As the title implies, Son of Frankenstein follows the adventures of Henry Frankenstein’s eldest son Wolf (an almost neurotic Basil Rathbone), a plot development likely necessitated by the death of Colin Clive two years earlier in 1937. There is, however, a delightful homage to the actor in the form of a gorgeous oil painting that hangs in the main hall of Castle Frankenstein. In a way then, Clive literally looms over the story, though he is not physically present. I also like that the film reveals, in part, what happened to Henry after Bride of Frankenstein. Far from getting off scot-free in regards to creating these monsters, it seems that the truth came out and Henry spent the rest of his life shunned by the community and deep down never gave up his dreams of creating life. Unfortunately, one can only imagine what Clive would have brought to a third Frankenstein film, but these homages and references really are a nice touch.

In a further nod to continuity, Frankenstein’s laboratory is in ruins from the explosion that decimated it in the conclusion of Bride of Frankenstein (we’re meant to forget the fact that the building was completely demolished at the end of that film). Wolf Frankenstein has returned with his family in an attempt to make a new life there, but due to all the events with Frankenstein’s monster, the welcome is less than warm. Matters become unbelievably complicated when the hideous Ygor (Bela Lugosi in a brilliant performance) reveals to Wolf that the Monster is in fact alive, but injured. For the record, I believe these injuries are why the Monster can no longer speak (having learned to do so in Bride of Frankenstein).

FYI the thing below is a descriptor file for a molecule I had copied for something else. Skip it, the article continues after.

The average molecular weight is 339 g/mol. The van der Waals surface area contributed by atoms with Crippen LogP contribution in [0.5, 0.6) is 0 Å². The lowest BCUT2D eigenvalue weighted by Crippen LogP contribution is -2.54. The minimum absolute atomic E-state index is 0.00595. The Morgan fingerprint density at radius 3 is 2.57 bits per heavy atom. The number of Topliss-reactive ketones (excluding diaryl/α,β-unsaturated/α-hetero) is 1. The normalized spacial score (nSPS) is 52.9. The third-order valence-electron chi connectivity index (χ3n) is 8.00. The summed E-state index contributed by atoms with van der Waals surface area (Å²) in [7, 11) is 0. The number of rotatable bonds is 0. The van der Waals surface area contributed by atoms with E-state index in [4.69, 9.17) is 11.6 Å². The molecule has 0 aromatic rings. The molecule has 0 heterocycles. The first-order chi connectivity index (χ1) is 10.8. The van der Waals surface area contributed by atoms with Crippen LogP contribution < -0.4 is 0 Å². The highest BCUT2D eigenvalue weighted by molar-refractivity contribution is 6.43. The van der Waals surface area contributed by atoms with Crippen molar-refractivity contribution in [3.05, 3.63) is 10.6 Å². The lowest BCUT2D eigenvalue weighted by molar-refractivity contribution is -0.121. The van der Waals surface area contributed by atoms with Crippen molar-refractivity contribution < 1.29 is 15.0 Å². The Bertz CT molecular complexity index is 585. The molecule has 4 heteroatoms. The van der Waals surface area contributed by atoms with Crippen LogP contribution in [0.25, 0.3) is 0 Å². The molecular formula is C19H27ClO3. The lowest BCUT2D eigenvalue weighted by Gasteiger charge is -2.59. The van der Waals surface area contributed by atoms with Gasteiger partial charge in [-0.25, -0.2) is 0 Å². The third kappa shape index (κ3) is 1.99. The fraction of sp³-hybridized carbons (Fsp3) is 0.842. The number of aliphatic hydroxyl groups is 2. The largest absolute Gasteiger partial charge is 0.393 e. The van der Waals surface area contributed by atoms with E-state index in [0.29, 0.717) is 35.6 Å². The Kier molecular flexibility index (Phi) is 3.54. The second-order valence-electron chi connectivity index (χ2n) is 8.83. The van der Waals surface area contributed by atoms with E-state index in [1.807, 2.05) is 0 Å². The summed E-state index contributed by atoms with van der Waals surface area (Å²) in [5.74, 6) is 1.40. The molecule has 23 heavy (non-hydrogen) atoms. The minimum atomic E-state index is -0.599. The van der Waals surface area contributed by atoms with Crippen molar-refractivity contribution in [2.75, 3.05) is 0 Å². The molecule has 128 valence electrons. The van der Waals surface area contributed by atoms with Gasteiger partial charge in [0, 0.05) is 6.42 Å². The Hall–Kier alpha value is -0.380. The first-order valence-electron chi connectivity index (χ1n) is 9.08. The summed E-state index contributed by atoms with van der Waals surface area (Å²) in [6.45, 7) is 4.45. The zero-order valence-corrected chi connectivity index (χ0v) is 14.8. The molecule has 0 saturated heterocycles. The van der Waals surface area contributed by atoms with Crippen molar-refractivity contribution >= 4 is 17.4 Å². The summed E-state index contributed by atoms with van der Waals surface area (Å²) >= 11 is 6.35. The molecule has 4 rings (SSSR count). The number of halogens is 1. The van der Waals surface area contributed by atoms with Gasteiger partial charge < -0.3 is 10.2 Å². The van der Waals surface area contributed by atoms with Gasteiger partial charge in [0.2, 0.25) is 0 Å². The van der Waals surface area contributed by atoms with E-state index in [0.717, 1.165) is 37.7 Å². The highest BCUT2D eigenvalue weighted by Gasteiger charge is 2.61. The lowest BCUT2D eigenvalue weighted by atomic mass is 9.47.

This is the first Frankenstein film I saw that made it perfectly clear where Young Frankenstein (the Mel Brooks spoof) got a big chunk of its source material from (The Ghost of Frankenstein being the other). There’s something that makes it different from the two films that came before it, and I’m still struggling to put a finger on exactly what it is. Basil Rathbone, as I mentioned before, puts in a somewhat neurotic performance as Wolf Frankenstein, but it’s still an enjoyable performance, especially as you watch him get drawn into his father’s work bit by bit.